Finance Lessons for Your Teenager

Rob Glownia |

If you’ve had to reconsider your financial situation because of the current economic environment, you’re not alone. That said, it might be a great opportunity to teach some financial habits to your teenagers; ones that they can carry into adulthood. Just as our parents and grandparents developed their own attitudes about finances, teenagers can share the lessons we’ve learned through these recent times.

For many teens, money is seen as a means to an end, providing entertainment, clothes, food, etc. If your family is cutting back on spending due to the recent inflation spike, it may be a good chance to turn your teen’s motivators into lessons about personal financial management.

Get Them On Board

Teens are a part of your family’s financial picture, so it’s important to keep them informed on your family’s current situation, if things have changed and why, and their role in the financial plan. Be clear this doesn’t mean a spending freeze on all the things they enjoy; rather, they should aim to be more accountable for their expenses and work to build an appreciation for financial management.

  • Help them set their own goals and priorities. Work together to determine their needs and wants, and create a plan to pursue what’s most important. It may be a good time to start a system for financial record keeping, whether that’s through apps, a journal, or a combination.
  • Ask them to develop a budget based on their needs and goals. If your teen is looking at a bigger goal like buying a car or financing a trip, saving for their future needs should be a part of their budget. Both the expenditure and revenue sides of their budget should be discussed so everyone is on the same page.
  • Get them to want to save. This can take time, but if they understand that their needs and wants will be financed from their savings, they will start to see the value in it. You may want to try further incentivizing them by “matching” their savings or making contributions to their larger goals.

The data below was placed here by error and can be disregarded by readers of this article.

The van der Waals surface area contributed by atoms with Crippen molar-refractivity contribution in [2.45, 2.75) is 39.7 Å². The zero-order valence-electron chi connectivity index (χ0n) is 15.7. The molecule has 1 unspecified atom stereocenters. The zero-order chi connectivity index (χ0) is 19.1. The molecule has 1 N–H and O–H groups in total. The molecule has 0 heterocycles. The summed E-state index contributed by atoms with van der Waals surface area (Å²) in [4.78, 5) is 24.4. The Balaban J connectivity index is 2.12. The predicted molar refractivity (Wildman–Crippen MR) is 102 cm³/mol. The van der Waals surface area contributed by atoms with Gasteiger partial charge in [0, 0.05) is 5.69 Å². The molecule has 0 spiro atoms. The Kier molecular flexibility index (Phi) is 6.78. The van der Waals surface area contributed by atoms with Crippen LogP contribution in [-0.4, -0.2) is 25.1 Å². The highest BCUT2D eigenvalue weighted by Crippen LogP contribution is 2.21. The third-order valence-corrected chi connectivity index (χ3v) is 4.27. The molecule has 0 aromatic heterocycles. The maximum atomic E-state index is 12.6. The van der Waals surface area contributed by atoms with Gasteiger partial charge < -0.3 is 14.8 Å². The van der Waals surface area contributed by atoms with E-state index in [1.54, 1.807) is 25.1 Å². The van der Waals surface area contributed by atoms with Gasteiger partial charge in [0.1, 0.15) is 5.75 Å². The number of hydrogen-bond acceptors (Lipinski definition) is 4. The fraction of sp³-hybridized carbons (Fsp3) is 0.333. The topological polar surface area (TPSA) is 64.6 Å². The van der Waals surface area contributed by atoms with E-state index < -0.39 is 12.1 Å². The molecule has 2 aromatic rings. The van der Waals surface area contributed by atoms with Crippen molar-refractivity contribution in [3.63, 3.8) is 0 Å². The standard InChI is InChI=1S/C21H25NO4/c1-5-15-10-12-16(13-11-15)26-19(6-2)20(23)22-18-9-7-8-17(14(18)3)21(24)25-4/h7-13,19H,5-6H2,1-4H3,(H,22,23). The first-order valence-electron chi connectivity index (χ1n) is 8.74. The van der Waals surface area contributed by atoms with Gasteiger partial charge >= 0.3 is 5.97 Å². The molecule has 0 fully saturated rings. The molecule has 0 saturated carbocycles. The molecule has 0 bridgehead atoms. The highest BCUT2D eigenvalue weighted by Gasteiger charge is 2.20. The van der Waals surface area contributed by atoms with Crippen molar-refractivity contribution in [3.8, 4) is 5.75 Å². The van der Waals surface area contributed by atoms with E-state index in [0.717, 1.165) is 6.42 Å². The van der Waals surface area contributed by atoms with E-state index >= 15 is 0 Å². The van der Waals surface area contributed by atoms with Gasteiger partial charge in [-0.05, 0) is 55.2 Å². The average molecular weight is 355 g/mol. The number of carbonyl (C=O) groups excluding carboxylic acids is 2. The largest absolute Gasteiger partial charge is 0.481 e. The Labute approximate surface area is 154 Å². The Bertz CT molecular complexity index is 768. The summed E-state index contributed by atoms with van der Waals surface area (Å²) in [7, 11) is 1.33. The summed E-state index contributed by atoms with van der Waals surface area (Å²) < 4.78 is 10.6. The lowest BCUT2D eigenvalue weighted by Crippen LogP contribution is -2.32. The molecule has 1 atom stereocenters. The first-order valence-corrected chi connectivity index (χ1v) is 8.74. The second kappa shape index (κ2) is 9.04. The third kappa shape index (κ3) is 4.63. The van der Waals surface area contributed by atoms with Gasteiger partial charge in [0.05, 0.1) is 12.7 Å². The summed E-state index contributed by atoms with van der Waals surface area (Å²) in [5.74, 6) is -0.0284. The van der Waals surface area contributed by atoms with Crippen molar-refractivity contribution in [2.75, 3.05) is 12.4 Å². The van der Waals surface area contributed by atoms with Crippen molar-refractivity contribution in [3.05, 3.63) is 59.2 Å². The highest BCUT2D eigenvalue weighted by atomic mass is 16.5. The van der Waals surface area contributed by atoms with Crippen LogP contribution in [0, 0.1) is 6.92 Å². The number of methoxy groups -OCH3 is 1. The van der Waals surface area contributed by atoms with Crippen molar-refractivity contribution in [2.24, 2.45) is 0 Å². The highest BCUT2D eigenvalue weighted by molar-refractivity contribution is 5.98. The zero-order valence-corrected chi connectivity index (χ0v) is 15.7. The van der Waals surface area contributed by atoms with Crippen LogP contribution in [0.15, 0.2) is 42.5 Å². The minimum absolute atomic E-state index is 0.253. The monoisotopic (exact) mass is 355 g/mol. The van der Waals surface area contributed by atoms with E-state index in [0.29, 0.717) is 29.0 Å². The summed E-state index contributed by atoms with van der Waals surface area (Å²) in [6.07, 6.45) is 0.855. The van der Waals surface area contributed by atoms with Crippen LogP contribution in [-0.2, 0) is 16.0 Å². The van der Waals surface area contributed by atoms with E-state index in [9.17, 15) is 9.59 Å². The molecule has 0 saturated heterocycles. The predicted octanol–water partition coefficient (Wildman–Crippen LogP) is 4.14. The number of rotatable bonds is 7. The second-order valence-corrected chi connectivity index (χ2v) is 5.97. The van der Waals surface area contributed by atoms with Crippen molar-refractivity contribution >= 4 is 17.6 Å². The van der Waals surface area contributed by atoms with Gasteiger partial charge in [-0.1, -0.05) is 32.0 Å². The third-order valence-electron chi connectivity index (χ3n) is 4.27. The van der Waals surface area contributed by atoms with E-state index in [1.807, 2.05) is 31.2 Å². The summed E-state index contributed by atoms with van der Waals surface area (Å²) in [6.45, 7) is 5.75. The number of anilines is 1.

• Show them the potential their savings could have. There are several calculators online that give a rough estimate of how their savings may grow over time. While the results are not exact and are only for illustrative purposes, they could be motivating.

Teenagers are in their formative years, and if given enough opportunities, they will become more responsible with their finances. In fact, instilling some some good habits today can pay big dividends in their future. While they can be motivated by their own wants and needs, if they understand the role they play in your family’s financial picture, they may even exceed your expectations.

At Glownia Financial Group, we can help your children understand the importance of budgeting, saving, and investing. We offer free review meetings for family members of existing clients, regardless of their account size or income. 

If you think a family member or friend could benefit from a meeting with us, please have them contact us today!

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